Finally, I need to say that this water treatment recommendation is for grain brewing using the infusion mash method. If you are using malt extract, you shouldn’t need to add any treatment salts to your wort. If you are using decoction mashing, you will find that the mashing process lowers the pH of the mash significantly, and you will probably not need to add calcium chloride or calcium sulfate for making pale beers. For dark beers, you will certainly need to use calcium carbonate. 
Your water supply is excellent for a brewer’s purposes — the practical equivalent of a painter’s blank canvas. I congratulate and envy you. 

Here's Egg in Your Beer

Q: I have written a history of a pre-Prohibition brewery that part of my family owned: The Halm Brewery of Bryan, Ohio (1865–1907). It was founded by a great-grandfather, Jacob Halm, who immigrated from the Stuttgart area in 1854. The family had been brewers and vintners for generations before him in their little Neckar valley village. They included a practice in their brewing which I have found odd, and I would like to know if you have ever heard of it or if it makes scientific sense to you.
During the course of my research I interviewed two elderly gentlemen during the mid-1970s who, as young boys (teenagers), worked in the brewery. One, Art Halm, was the grandson of the founder and son of the owner (circa 1900). The other was the son of the brewmaster. They both told me that they were prohibited from the more dangerous parts of the brewery, including the engine room and around the barley washers where exposed drive shafts and so forth were a hazard. They were allowed on the first floor, which contained the laboratory, open oak primary fermentors, and the brew kettle. They had one job in the brewery: Together, they operated a gadget over the brew kettle which separated 90 dozen egg whites from the yolks and dropped the whites into the brew! The yolks were discarded with the spent grains, which were sold as cattle feed additive.
When I heard this from Art Halm and his fellow “egger,” Ray Wheeler, in 1977, I knew too little to appreciate how odd a practice this was or I would have pursued it further. They are both dead now. I did have enough presence of mind to ask Art why this was done, and his answer was that the egg whites acted as a clarifier to settle solids out of the brew and that if there was any residual protein from the whites, he figured that they may have added to the heading quality of the beer. This story was confirmed in two separate interviews with Halm and Wheeler, who had not seen each other in decades.
The question I have is this: If egg whites were added to the hot brew kettle, wouldn’t they immediately cook, turn solid and drop? Herb Haydock, the collector, asked me about this and was quite curious. The story has spawned other inquiries about it from brewery historians, brew school academics, and even All About Beer. I simply don’t have an answer. It is possible that the two men were confused about where they had added the egg whites — perhaps not at the brew kettle but at the Kühlschiff (pitching tanks or primary fermentors), but the brew kettle was where they said they dropped them.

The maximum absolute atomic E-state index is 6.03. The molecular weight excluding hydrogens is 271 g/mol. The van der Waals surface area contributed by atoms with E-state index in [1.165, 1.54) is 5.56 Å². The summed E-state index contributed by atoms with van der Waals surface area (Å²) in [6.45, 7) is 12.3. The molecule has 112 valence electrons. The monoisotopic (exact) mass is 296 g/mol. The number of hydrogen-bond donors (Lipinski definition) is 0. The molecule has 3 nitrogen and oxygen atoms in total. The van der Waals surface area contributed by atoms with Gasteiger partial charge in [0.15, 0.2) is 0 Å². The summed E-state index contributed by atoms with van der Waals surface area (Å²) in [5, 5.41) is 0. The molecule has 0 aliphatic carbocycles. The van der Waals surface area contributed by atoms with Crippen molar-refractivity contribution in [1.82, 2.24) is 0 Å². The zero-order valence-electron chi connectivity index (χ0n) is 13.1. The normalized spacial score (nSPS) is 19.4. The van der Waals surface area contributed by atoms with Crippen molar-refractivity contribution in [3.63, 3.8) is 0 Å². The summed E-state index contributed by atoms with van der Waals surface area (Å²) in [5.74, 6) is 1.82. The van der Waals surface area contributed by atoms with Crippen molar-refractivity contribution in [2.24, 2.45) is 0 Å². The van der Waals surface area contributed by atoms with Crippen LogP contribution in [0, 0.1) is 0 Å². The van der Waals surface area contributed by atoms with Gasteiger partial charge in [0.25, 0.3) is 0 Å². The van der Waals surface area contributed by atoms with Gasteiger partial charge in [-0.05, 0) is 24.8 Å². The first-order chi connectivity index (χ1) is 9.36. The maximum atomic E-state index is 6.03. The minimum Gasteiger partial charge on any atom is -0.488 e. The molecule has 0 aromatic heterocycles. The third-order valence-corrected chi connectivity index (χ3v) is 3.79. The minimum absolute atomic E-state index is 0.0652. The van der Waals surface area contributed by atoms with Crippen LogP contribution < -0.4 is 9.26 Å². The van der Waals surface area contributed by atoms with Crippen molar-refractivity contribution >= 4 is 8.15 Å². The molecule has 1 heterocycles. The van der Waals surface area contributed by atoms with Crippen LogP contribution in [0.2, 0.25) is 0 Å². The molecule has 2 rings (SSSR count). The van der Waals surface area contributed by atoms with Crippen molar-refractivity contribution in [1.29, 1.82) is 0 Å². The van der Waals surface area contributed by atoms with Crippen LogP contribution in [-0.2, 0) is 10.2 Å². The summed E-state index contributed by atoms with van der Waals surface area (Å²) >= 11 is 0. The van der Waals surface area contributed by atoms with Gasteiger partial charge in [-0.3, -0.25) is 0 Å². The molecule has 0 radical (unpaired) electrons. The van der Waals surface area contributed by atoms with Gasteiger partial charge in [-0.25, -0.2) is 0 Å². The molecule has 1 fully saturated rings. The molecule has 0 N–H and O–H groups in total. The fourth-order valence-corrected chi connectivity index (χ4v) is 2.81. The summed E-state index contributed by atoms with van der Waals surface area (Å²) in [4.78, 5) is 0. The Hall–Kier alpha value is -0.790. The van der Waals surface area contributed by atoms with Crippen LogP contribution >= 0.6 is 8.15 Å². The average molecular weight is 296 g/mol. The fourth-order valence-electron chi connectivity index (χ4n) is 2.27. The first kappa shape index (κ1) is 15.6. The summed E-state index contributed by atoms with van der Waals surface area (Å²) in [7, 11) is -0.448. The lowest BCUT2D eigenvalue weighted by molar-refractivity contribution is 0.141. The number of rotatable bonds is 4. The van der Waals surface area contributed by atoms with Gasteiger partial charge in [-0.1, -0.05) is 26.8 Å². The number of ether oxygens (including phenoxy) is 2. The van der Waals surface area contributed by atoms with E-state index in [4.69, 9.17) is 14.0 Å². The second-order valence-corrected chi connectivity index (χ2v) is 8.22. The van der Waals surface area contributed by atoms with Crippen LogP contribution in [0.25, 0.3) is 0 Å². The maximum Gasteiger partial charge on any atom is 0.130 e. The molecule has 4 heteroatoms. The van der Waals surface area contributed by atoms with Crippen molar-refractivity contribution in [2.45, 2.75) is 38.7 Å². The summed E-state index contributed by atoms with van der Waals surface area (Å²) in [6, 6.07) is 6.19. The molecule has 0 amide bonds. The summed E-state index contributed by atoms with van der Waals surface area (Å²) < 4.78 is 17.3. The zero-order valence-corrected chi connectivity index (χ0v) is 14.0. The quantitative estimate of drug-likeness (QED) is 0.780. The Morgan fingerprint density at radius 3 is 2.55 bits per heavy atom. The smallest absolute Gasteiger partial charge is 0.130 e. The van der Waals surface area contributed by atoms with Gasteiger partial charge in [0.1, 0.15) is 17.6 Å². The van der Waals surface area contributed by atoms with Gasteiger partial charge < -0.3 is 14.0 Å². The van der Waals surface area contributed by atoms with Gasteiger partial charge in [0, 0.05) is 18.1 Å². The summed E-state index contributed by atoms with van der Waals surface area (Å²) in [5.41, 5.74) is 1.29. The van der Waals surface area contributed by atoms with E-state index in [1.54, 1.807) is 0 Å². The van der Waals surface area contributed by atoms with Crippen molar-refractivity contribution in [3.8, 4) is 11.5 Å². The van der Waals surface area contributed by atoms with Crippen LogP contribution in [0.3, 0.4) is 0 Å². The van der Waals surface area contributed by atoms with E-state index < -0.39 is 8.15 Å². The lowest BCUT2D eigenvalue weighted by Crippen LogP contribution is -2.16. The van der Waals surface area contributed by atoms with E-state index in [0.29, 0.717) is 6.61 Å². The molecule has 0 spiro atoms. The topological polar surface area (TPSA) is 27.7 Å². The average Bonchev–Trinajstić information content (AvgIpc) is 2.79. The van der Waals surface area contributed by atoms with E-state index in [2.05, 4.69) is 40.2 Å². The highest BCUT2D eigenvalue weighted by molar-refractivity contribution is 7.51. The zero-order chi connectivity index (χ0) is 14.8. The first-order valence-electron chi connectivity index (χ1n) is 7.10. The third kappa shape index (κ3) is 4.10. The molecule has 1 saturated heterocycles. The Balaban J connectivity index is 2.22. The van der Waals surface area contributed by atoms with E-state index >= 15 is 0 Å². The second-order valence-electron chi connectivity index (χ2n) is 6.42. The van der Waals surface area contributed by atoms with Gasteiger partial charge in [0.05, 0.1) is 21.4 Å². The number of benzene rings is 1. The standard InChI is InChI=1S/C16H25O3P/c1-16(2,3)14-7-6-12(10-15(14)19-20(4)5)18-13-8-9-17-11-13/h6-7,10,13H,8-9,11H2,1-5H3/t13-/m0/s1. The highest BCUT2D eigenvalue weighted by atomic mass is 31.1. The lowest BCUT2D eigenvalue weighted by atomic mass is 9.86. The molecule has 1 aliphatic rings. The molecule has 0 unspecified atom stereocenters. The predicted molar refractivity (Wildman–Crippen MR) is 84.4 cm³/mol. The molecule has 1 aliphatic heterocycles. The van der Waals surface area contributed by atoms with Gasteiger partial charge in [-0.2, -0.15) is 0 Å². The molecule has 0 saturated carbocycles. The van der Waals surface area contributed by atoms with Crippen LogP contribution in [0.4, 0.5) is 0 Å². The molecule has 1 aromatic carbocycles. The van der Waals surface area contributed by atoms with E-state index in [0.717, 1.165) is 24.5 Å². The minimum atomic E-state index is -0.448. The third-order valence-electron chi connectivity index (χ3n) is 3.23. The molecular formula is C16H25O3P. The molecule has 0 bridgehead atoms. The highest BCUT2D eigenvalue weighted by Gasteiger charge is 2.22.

I would like to know if you are aware of any such brewing practice or if this makes brewing-chemistry sense to you. It would help me greatly and satisfy the curiosity of others. Plus, I might even add it (properly) to my next batch of lager. I calculate the equivalent as 0.54 of an egg white per 5-gal. batch. I think I can measure that!
DM: Thanks for your fascinating letter. Let me start right off by saying that I have never seen “egging” mentioned in the brewing literature. It seems likely that this was one of those family secrets that may have been passed down through generations of brewmasters.
There are certainly analogous practices in cooking. Whole eggs or egg whites are sometimes used to clarify bullion stock and coffee made in old-fashioned pots. The chemical basis of the practice is that albumin (egg white) will denature in hot liquid and form large flakes. These flakes may (though I’m not sure) form a weak electrical bond with the much finer particulate matter in the broth or coffee and carry it to the bottom. Or perhaps they simply lie on top of the fine particles and prevent them from redispersing when the liquid is decanted.
Elsewhere I have explained the chemical reaction of trub formation. In my practical experience, I have found that when I add more tannin to a high-protein (wheat beer) wort in the form of hops, the wort becomes clearer. It is possible, I suppose, that if one had a wort with a large surplus of tannins, that adding more protein in the form of egg whites might likewise produce a clearer wort. But where all that tannin would come from I cannot say. Maybe from the grain husks, if the brewer was using an especially poor variety of six-row barley. If that were the source, then “egging” would serve not only to clarify the wort but also to reduce the grainy astringency associated with such malts. In fact, the primary goal of the practice may have been to smooth the flavor of the finished beer rather than to clarify the wort.
Well, there’s some speculation for you, which may be as far as we can go. Art Halm and Ray Wheeler probably did not know why they added eggs to the kettle, and their fathers may not have known, either. In a practical craft like brewing, experiments rapidly become traditions and until recently were seldom tested rigorously. Sometime in the past, some guy tried egging the wort and thought it helped somehow, so he kept doing it.